David Galehouse owns Varsity Edge, a website that helps high school athletes pursue their sport in college. He himself was an athlete who went through challenges in being recruited. He was an avid golfer with some aspirations of a college scholarship, but burned out in senior year. He began to play baseball in the spring of his senior year, for the first time since eighth grade.
Needless to say, it was a bit late in the game to hope for a scholarship in baseball, and after some scrambling around,” he ended up taking a year off from school. He first attended Rollins college in Florida but his skill level wasn’t improved enough, then he went to Fairfield College in Connecticut. He walked onto the team, but was sidelined by injury, and he stepped out of the sport by the time he was a senior.
While reflecting on his experiences, he started to take notes and it formed the basis of what Varsity Edge has become, a resource for parents and students offering information that David felt he did not get in his experience.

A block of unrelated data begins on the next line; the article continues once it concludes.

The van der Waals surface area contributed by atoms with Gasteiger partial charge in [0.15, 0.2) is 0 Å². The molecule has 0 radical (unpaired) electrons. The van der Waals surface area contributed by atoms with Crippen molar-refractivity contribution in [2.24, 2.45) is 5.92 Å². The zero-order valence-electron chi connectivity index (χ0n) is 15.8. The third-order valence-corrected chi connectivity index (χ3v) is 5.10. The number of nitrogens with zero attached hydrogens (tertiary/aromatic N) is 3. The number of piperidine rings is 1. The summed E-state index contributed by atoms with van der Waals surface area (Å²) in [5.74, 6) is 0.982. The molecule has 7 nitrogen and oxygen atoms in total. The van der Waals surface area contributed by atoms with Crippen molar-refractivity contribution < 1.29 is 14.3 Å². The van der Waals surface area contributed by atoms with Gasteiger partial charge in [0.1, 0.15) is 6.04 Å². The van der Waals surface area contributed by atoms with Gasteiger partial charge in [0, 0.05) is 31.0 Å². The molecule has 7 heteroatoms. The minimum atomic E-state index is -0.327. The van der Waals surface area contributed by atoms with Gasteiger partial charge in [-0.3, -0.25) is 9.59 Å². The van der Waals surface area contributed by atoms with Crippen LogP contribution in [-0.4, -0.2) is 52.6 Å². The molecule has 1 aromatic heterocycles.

Who can benefit from Varsity Edge?
Anyone, really. David says it’s a misconception that athletes who are highly recruited don’t need help. Everyone can use information on selecting the right school.
On the site, you’ll find information on
- College applications
- Visiting schools
- Financial aid
- Recruiting information
- NCAA rules
- Life as a student athlete
- Interviews with college coaches
- Researching colleges
Common mistakes families make in pursuing college athletics
- Overlooking academics – it won’t matter how well you perform on the field or court; if you don’t have the grades, the recruiting process is basically over;